Board Member Name       Vote
**Include the name and vote for every voting member of the board


(Signature of Chairperson)
President, Board of Directors

Tips For Writing a Nonprofit Board Resolution

We’ve given you three amazing board resolution templates to use as you begin writing resolutions for your board. 

But before you dive in and begin tweaking those templates to fit your needs, we want to provide you with some tips and best practices on writing resolutions.

Use a Formal Writing Style

When drafting a board resolution, you should use a formal writing style. For example, each paragraph should start with WHEREAS (check out our templates for examples of this!). 

The language of the resolution should be simple and concise, so that there is no confusion about the decision that is being recorded. The length of the resolution is not important, however, you want to avoid superfluous language; keep it formal yet simple!

Focus on the Formatting

The formatting of the resolution is also important. There are a few things that you absolutely must capture on the resolution document. 

First, it’s really important to make sure that the resolution is numbered correctly. You can refer back to the most recently approved resolution to double-check. 

Also, be sure to leave a space at the end of the resolution for the Board Chairperson’s signature.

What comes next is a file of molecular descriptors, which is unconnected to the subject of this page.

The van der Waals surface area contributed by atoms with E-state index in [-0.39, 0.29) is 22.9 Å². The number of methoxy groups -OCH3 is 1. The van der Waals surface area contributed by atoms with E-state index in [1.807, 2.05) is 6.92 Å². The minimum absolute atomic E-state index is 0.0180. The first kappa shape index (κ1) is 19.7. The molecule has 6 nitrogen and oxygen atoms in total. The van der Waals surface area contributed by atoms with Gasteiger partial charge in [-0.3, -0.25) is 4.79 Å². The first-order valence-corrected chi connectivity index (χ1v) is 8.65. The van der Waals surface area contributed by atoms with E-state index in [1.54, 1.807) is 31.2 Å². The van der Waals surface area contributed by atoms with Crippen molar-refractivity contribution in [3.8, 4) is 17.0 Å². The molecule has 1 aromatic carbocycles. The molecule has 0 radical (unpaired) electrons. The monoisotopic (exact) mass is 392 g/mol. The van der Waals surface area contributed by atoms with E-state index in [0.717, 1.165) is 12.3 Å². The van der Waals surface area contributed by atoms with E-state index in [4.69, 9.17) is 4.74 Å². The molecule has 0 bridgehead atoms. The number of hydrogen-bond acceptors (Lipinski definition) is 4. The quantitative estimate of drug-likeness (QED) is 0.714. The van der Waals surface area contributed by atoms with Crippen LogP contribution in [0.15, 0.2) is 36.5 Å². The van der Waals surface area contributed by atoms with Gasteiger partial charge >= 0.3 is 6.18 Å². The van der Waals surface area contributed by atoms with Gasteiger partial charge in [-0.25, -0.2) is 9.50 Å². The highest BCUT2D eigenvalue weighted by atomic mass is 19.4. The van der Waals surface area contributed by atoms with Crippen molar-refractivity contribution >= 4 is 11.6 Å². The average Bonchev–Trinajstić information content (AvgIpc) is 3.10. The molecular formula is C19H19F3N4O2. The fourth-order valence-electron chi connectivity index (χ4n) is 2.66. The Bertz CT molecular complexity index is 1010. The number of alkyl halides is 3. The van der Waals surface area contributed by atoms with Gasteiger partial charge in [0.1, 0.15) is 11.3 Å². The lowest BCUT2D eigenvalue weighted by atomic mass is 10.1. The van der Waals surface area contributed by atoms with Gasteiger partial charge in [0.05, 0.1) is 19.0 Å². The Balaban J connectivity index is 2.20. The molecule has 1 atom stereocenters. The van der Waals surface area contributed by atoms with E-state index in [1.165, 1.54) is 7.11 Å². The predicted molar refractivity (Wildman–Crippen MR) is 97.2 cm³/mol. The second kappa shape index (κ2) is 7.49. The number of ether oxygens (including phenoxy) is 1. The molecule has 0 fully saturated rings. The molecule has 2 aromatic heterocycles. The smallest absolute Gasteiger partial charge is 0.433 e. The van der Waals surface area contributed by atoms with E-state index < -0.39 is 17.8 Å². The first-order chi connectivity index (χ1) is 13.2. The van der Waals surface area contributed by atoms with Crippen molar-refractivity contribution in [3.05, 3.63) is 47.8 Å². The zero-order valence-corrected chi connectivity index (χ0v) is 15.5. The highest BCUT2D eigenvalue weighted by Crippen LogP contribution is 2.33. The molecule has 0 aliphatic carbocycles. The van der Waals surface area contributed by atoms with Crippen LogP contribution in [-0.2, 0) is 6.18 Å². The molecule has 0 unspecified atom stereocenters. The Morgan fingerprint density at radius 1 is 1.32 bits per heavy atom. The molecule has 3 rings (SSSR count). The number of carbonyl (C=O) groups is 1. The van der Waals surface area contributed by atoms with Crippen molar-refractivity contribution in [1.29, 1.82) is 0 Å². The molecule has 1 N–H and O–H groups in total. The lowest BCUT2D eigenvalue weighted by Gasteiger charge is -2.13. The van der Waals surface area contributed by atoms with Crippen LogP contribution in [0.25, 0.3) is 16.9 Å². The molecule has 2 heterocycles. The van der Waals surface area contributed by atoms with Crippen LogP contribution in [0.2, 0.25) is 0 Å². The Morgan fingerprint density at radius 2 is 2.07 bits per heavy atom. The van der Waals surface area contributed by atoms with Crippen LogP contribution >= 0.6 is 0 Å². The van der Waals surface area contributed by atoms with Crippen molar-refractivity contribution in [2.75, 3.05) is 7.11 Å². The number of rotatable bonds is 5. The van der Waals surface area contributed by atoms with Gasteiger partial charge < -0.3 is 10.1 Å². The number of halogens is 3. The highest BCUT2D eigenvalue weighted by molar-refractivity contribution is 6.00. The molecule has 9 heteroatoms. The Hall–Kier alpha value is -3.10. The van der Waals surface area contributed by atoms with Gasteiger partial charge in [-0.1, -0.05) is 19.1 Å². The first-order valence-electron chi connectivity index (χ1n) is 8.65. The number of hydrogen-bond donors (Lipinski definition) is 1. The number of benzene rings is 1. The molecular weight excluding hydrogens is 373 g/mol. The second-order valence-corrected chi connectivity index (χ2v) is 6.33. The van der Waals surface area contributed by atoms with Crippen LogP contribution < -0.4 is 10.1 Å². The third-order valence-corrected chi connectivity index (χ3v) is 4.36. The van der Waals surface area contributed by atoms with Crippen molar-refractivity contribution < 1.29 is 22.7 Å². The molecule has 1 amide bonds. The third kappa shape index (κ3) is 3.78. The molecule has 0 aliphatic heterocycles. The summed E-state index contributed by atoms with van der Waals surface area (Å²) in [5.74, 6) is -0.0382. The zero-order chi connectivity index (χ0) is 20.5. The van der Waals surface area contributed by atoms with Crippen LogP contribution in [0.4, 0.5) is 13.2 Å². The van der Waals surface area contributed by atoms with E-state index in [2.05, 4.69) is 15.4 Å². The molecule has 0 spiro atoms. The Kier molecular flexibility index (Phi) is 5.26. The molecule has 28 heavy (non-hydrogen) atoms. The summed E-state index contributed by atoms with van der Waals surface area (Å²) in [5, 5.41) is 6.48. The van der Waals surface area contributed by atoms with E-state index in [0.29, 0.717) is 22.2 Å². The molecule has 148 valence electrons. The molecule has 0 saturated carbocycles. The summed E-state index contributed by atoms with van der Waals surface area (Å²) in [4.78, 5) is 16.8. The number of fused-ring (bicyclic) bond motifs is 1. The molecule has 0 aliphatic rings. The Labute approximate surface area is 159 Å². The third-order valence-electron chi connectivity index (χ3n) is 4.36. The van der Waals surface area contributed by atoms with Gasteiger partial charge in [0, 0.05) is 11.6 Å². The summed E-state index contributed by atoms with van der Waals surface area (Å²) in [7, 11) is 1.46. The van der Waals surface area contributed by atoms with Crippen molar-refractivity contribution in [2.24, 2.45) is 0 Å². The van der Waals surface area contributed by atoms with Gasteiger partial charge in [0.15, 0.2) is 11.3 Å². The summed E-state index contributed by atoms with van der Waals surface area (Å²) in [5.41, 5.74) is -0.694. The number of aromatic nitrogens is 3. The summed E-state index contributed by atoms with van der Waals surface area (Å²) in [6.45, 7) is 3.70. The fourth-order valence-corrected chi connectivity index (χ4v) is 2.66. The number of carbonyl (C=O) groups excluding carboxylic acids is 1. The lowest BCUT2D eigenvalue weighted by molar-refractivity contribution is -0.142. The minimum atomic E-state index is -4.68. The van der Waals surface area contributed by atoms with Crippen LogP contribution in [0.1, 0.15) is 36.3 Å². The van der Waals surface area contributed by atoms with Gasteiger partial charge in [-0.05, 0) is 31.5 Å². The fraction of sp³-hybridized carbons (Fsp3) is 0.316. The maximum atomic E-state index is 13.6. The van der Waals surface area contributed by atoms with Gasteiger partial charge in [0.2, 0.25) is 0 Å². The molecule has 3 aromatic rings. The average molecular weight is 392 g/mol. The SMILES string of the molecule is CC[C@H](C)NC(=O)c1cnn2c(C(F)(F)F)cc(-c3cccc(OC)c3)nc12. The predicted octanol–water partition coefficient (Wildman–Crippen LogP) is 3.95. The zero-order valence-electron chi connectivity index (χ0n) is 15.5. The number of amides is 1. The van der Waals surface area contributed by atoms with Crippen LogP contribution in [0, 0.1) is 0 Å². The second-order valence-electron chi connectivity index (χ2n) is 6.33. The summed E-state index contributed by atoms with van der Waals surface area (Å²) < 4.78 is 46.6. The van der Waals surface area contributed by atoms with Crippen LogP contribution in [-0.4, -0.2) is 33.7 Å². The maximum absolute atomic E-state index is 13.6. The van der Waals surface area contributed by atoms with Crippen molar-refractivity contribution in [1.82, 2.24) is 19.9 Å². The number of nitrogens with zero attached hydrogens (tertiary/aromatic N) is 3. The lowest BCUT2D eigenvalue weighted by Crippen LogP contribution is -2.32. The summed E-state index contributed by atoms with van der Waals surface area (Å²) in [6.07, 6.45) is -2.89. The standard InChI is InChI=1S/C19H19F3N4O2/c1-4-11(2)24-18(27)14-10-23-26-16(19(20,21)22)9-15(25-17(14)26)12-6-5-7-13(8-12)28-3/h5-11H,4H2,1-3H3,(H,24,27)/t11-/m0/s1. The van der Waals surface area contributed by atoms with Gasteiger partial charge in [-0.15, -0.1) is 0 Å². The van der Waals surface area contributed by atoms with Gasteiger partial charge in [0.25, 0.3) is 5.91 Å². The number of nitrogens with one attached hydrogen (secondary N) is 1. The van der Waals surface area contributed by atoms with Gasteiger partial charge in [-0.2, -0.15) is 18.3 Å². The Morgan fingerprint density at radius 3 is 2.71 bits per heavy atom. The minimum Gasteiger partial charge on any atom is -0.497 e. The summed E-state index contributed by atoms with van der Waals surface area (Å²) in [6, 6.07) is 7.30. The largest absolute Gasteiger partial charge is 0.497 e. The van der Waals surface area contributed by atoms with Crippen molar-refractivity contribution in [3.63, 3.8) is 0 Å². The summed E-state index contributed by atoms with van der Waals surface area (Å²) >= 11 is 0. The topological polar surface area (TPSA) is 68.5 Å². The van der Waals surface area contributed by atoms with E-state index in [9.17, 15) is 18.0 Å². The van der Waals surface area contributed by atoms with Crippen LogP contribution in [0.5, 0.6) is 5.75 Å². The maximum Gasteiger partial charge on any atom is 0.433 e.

Lastly, make sure to leave space to record every voting board member’s name and corresponding vote on the resolution. 

Be Thoughtful With Your Resolutions Record-Keeping

Where should you store your board resolutions? It’s easy—wherever you store your board meeting minutes. 

Since resolutions are typically voted on during regularly-scheduled board meetings, they should be stored where those meeting minutes are kept. The Board Secretary is responsible for ensuring that all minutes and resolutions are filed in the correct place so that board members can easily access them. 

Wrapping Up: The Next Steps To Take

There are countless decisions that may warrant a board resolution, so it’s important to be prepared to correctly draft a resolution for your nonprofit organization. 

We’ve shared with you the components of a board resolution, explained the three primary types of resolutions, and we’ve even given you some board resolution templates to help you get started. 

You’re fully equipped now to take the next step and begin drafting and recording resolutions for your board of directors!

Don’t forget—you can check out Instrumentl’s blog for more nonprofit resources, templates, and tips!

Related templates

Show more

Choose the Right Tech Stack for Your Nonprofit

With the right tools, nonprofits can quickly scale fundraising and programming and take back their time. But, what makes something the “best” tool? And how do you justify an additional expense in a resource-constrained organization? Download this guide to learn more.
Unlock Your Free Guide